The prolific singer-songwriter reflects on four decades and counting in music

Illustration

Bait and switch

Lumping dingoes in with “wild dogs” means the native animals are being deliberately culled

Cover of ‘The Testaments’

‘The Testaments’ by Margaret Atwood

The Booker Prize–winning sequel to ‘The Handmaid’s Tale’ is an exhilarating thriller from the “wiliest writer alive”


In This Issue

'Lore' by Cate Shortland (director)

'Silent House', Orhan Pamuk, Hamish Hamilton; $29.99

'Silent House' by Orhan Pamuk

'Questions of Travel', Michelle de Kretser,
Allen and Unwin; $39.99

'Questions of Travel' by Michelle de Kretser

Brett Whiteley painting Francis Bacon's portrait, London, 1984. Photograph by John Edwards. Image courtesy of Art Gallery NSW.

Anecdotes

Remembering Australian painters


More in Arts & Letters

Image of Jia Tolentino

Radical ambiguity: Jia Tolentino, Rachel Cusk and Leslie Jamison

The essay collections ‘Trick Mirror’, ‘Coventry’ and ‘Make It Scream, Make It Burn’ offer doubt and paradoxical thinking in the face of algorithmic perfectionism

Image of Archie Roach

A way home: Archie Roach

The writer of ‘Took the Children Away’ delivers a memoir of his Stolen Generations childhood and an album of formative songs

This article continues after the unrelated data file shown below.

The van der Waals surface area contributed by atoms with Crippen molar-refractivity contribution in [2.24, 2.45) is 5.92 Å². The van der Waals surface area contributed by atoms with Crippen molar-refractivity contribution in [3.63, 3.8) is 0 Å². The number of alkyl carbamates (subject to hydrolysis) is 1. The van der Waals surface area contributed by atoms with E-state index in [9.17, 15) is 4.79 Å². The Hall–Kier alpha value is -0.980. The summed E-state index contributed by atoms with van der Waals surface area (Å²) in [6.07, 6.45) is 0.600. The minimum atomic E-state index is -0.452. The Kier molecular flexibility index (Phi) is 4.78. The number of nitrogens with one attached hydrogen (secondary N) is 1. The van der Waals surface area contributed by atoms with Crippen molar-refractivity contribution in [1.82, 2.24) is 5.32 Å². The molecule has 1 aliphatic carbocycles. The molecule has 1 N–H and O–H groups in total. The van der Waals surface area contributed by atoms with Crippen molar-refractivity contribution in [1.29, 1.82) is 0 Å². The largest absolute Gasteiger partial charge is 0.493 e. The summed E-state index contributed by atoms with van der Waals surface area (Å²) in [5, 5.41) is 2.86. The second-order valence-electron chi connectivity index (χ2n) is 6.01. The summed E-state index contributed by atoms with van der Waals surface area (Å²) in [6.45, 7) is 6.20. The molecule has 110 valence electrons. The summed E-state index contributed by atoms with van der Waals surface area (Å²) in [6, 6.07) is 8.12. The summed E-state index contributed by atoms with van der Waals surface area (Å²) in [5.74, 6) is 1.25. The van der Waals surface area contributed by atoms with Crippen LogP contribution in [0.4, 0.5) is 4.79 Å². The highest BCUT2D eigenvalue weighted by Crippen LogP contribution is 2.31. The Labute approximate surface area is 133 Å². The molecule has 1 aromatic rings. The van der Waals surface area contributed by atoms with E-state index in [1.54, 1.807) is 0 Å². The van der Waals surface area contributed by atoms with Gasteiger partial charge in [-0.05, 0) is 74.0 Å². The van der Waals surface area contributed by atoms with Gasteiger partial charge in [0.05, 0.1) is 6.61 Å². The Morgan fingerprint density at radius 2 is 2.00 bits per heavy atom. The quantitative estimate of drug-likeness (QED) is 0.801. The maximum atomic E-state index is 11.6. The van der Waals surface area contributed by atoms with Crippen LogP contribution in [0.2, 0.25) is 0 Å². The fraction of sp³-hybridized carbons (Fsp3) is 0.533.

Image from ‘The Irishman’

Late style: Martin Scorsese’s ‘The Irishman’

Reuniting with De Niro, Pacino and Pesci, the acclaimed director has delivered less of a Mob film than a morality play

Still from Todd Phillips’ ‘Joker’

No one’s laughing now: Todd Phillips’ ‘Joker’

A gripping psychological study of psychosis offers a surprising change of pace in the superhero genre


More in Noted

Image of ‘Wild River, Florida’

‘Civilization: The Way We Live Now’

The beautiful photographs of often grim subjects in NGV Australia’s exhibition raise questions over the medium’s power to critique

Cover of ‘The Testaments’

‘The Testaments’ by Margaret Atwood

The Booker Prize–winning sequel to ‘The Handmaid’s Tale’ is an exhilarating thriller from the “wiliest writer alive”

Cover of ‘The Man Who Saw Everything’

‘The Man Who Saw Everything’ by Deborah Levy

The British author experiments with a narrative structure that collapses past and present

‘The weekend’ cover

‘The Weekend’ by Charlotte Wood

The Stella Prize–winner returns with a stylish character study of women surprised by age


Read on

Image of Steve Kilbey

The Church frontman Steve Kilbey

The prolific singer-songwriter reflects on four decades and counting in music

Image from ‘The Report’

Interrogating the interrogators: ‘The Report’

This tale of the investigation into CIA torture during the War on Terror places too much faith in government procedure

Image of police station in Alice Springs with red handprints on wall

What really happened at Yuendumu?

The promised inquiries must answer the biggest questions raised by the police shooting of an Aboriginal man

You could drive a person crazy: Noah Baumbach’s ‘Marriage Story’

Adam Driver and Scarlett Johansson are at their career best in this bittersweet tale of divorce


×
×